By Jeanie Johnson
Five thousand feet above sea level at the edge of the West. Dry, almost breathtakingly dry. Pine boughs dark green with curling edges in various shades of brown. Dusty, loose underfoot, splinters of pine needles and pebbles. Hazy skies, indefinite and shimmering. Air so hot the body’s moisture nearly visible rising into the heat.
Tents and camp amenities were scattered over the curves of a few hills, spreading along a ridge at the very bottom most part of the Black Hills National Forest. The ridge ran down close to the Wyoming border. Perhaps on a clear day decades ago it would have been possible to see Devil’s Tower rising from the ground. Twenty miles back then would have been nothing; the skies would have been clearer, the Earth would have gladly shared her bosom, her hips, her valleys in the blue sky days.
But this year the skies were filled with the smoke of distant fires; Colorado, Wyoming were burning. It wasn’t what she expected as she waited through miles of straight road. As a young girl she would hang out the car window excited to see the first thin line of dark mounds begin to form as her family crossed the South Dakota flat lands. By the time the Badlands appeared as sandstone interruptions in the land falling silently into the earth, their striated colors glistening in the dry air, she was ecstatic. The Black Hills would rise up from the ground and begin to fill in their mysterious darkness. Tall pines of rich dark green unlike her home reached into the sky. The birds were different, the critters that ran through the campgrounds, the lightness of the air on her skin, it was all different than home.
This time it was different in a new way. Things were changing. The land was not simply dry as if it had not rained for a bit of time measured in small amounts, not simply forgotten; no, now it was parched. It was so thirsty it felt sad, angry, in pain. It caused the humans to feel for the earth, at least as much as they could. It caused her to remember wetter days in that country, storms that roared through leaving everyone breathless and fresh, the land damp, plump with water. But now when she tried to stake her tent, the ground was so hard it was impossible to drive the stake and she felt as if she were trying to force something that would no longer open to receive. The tent had to be tied into the tree line. Different. Strange in a new way.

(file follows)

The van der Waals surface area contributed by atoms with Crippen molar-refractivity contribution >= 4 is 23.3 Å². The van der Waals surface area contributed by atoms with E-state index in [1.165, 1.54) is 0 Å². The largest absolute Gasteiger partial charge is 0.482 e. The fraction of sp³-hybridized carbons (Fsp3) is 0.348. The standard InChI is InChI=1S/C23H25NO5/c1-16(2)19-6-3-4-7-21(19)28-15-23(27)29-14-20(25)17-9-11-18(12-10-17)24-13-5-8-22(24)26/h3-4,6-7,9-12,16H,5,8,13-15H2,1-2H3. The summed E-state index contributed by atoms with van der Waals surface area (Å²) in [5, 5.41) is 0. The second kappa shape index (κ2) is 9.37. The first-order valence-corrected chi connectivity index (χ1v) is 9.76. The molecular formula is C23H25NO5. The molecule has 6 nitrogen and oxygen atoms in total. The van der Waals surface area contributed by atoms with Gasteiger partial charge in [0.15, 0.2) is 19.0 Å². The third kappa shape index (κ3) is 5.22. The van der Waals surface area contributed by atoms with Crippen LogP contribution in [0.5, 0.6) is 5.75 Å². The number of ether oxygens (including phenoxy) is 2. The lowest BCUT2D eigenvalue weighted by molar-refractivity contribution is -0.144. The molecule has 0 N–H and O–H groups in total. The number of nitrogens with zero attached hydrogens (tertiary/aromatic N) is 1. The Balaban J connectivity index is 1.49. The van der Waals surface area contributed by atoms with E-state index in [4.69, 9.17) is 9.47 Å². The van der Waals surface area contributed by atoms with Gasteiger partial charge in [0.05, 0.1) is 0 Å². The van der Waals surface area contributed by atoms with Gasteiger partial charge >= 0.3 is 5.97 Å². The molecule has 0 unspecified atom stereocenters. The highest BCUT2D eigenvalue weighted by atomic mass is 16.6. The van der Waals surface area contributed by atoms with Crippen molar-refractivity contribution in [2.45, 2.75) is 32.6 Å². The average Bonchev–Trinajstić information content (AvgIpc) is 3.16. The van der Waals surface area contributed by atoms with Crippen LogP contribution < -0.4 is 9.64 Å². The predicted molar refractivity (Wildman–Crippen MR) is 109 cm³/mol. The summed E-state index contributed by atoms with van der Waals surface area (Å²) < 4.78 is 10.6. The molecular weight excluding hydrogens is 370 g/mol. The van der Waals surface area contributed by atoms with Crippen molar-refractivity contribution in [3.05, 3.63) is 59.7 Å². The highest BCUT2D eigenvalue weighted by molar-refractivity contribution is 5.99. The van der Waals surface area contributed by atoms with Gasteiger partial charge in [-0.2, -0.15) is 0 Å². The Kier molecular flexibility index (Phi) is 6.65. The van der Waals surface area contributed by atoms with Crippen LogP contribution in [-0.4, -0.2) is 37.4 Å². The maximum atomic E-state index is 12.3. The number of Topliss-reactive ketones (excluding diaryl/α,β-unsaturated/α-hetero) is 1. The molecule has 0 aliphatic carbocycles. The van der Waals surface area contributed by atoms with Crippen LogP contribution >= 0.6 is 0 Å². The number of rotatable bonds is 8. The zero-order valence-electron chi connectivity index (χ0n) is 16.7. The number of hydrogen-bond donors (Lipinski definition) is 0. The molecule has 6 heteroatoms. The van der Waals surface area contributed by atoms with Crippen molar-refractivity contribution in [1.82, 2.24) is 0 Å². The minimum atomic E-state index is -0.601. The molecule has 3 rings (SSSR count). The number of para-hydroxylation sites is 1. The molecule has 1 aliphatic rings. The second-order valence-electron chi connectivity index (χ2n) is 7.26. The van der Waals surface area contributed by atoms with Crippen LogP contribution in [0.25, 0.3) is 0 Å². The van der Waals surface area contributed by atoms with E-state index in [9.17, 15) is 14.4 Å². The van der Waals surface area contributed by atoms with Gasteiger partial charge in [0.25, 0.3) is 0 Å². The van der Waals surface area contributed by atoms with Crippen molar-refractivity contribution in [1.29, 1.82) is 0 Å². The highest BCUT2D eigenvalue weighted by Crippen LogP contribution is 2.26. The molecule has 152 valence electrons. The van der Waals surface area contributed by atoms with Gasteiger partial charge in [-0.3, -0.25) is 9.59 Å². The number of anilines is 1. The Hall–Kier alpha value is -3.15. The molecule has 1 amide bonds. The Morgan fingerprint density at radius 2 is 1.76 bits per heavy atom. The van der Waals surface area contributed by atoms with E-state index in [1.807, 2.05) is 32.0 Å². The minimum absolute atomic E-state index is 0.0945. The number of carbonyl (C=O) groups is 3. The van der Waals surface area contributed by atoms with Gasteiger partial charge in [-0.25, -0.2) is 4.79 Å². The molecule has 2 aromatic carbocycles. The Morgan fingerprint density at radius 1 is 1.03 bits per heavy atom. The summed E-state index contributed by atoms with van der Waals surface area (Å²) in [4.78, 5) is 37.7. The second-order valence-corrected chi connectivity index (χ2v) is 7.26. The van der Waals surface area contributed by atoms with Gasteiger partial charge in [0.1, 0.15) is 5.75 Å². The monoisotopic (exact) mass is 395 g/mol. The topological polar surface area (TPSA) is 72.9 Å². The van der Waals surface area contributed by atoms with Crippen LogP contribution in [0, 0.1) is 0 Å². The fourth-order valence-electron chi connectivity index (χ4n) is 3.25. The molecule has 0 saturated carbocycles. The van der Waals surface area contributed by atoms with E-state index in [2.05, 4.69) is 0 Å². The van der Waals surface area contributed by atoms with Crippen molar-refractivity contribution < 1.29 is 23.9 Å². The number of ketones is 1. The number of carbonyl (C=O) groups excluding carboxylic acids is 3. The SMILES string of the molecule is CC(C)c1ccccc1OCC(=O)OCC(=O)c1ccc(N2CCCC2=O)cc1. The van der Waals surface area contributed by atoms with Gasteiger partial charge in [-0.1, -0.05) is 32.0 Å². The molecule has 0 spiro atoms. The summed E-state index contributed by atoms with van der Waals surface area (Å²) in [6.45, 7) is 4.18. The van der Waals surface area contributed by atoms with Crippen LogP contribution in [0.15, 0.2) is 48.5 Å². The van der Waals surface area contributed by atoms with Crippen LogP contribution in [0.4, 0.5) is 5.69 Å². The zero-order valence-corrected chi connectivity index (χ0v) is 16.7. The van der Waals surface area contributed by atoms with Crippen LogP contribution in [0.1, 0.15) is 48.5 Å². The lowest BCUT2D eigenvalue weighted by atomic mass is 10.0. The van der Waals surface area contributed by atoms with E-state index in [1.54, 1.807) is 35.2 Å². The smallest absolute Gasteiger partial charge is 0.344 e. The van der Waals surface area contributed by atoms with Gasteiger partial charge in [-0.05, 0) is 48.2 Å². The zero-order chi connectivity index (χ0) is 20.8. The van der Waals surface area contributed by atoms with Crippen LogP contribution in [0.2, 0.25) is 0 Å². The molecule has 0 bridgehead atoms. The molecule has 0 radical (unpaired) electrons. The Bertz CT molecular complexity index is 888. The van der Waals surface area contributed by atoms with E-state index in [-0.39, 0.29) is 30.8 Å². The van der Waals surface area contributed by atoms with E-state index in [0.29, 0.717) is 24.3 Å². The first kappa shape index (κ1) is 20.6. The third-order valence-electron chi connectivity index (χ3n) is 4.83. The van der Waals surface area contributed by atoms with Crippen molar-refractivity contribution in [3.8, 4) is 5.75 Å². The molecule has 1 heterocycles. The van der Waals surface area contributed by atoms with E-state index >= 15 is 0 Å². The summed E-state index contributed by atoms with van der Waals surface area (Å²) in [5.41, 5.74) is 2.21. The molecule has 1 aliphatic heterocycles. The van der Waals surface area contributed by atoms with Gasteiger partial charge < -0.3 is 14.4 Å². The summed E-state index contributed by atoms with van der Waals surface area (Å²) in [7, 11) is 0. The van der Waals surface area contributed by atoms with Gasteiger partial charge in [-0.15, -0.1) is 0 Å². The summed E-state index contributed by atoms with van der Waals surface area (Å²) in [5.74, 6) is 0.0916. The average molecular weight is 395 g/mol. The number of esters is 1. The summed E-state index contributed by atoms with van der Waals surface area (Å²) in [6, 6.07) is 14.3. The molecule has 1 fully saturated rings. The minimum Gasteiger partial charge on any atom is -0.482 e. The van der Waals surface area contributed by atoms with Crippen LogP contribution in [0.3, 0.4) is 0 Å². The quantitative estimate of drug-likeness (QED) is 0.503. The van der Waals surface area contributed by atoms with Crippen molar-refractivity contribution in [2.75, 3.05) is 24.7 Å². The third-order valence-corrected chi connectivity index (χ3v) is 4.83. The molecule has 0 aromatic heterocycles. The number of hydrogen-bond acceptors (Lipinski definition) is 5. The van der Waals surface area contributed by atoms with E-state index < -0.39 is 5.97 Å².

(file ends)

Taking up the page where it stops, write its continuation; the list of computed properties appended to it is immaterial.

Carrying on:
No one spoke of the fires right away. Instead awareness of danger filtered through the camp, especially to the new arrivals, in whispers and softly spoken comments. She finally realized there was concern on the periphery, haunting the edges of camp life. Her nose would occasionally pick up the scent of smoke, she wasn’t always positive but it made the hairs on her arms stand up and she scrutinized the faces of others to determine if they smelled burning, smelled the Mother. Then, on an afternoon, a wind from the furnace of changing climate blew through the camp with a ferocity that caused the humans to forget all the winds they had ever known. She was in her tent with her sister. Their eyes became like saucers as they stood to hold the walls of the tent from collapsing in the fury. Out the window they saw the sky fill with smoke, a tent rear up from its tentative moorings and blow down the ridge, and then, in the midst of the swirling dust and smoke, a rainbow forming in the sky. It could not have, should not have happened, not from the direction of the winds, but it did. She felt a shiver course through her and flow out onto the tent floor. Her sister was silent.
When the winds had passed she and her sister ran down to the main camp. A call had gone out to evacuate the hills and ridges to somewhere safe. They hurried to the tents, hollering to others along the way to get in their cars and leave. Just leave. Leave everything behind, leave all the things bought and brought. For several seconds she stood in the tent looking at the things that meant camping, the table and cots, the blankets and cooler and flashlights and a hundred little items. Not her home, just her tent. Her sister’s face appeared in the window. “I guess there is nothing we need is there? Our lives are more important. Let’s go.”
They scurried down the hill and joined the line of cars rumbling through the dust and smoke to somewhere safe. Twenty cars plus a truck with water and a car with children. Safe was a meadow out in the open fifteen minutes from the camp. With perspective it was worse, the billowing smoke was obvious against a clear late afternoon sky. Everyone gathered in the meadow to breathe and talk. Someone drove further to gain cell phone coverage, to contact the fire marshals, to know something, anything. When he came back a half hour later he had news. The marshals felt the camp was safe but that there was always danger from any storm, any lightning strike. They would remember the people in the camp and make sure to come get them if the winds changed again. They told the man to be alert.
To be continued – Part 2 next issue